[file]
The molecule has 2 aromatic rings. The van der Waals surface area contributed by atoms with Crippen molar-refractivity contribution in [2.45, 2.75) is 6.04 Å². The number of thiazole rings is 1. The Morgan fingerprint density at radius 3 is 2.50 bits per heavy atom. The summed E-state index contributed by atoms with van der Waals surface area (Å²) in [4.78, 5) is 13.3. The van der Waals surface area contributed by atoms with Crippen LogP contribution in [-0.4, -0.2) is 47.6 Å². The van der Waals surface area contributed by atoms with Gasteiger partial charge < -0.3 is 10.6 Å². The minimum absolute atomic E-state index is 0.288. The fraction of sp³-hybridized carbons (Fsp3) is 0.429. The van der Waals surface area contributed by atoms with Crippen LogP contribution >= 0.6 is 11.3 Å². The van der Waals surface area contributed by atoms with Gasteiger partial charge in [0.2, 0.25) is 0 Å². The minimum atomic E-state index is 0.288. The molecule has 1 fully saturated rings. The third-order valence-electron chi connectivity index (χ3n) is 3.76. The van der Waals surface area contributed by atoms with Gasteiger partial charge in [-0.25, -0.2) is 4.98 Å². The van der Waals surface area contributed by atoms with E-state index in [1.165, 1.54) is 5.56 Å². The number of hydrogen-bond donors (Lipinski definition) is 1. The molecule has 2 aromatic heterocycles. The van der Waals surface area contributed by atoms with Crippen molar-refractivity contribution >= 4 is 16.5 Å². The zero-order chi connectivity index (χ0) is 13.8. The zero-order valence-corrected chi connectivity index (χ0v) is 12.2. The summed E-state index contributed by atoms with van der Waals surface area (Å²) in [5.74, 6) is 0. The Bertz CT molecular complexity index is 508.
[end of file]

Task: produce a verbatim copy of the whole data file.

The molecule has 2 aromatic rings. The van der Waals surface area contributed by atoms with Crippen molar-refractivity contribution in [2.45, 2.75) is 6.04 Å². The number of thiazole rings is 1. The Morgan fingerprint density at radius 3 is 2.50 bits per heavy atom. The summed E-state index contributed by atoms with van der Waals surface area (Å²) in [4.78, 5) is 13.3. The van der Waals surface area contributed by atoms with Crippen LogP contribution in [-0.4, -0.2) is 47.6 Å². The van der Waals surface area contributed by atoms with Gasteiger partial charge < -0.3 is 10.6 Å². The minimum absolute atomic E-state index is 0.288. The fraction of sp³-hybridized carbons (Fsp3) is 0.429. The van der Waals surface area contributed by atoms with Crippen LogP contribution >= 0.6 is 11.3 Å². The van der Waals surface area contributed by atoms with Gasteiger partial charge in [0.2, 0.25) is 0 Å². The minimum atomic E-state index is 0.288. The molecule has 1 fully saturated rings. The third-order valence-electron chi connectivity index (χ3n) is 3.76. The van der Waals surface area contributed by atoms with Gasteiger partial charge in [-0.25, -0.2) is 4.98 Å². The van der Waals surface area contributed by atoms with E-state index in [1.165, 1.54) is 5.56 Å². The number of hydrogen-bond donors (Lipinski definition) is 1. The molecule has 2 aromatic heterocycles. The van der Waals surface area contributed by atoms with Crippen molar-refractivity contribution >= 4 is 16.5 Å². The zero-order chi connectivity index (χ0) is 13.8. The zero-order valence-corrected chi connectivity index (χ0v) is 12.2. The summed E-state index contributed by atoms with van der Waals surface area (Å²) in [5.74, 6) is 0. The Bertz CT molecular complexity index is 508.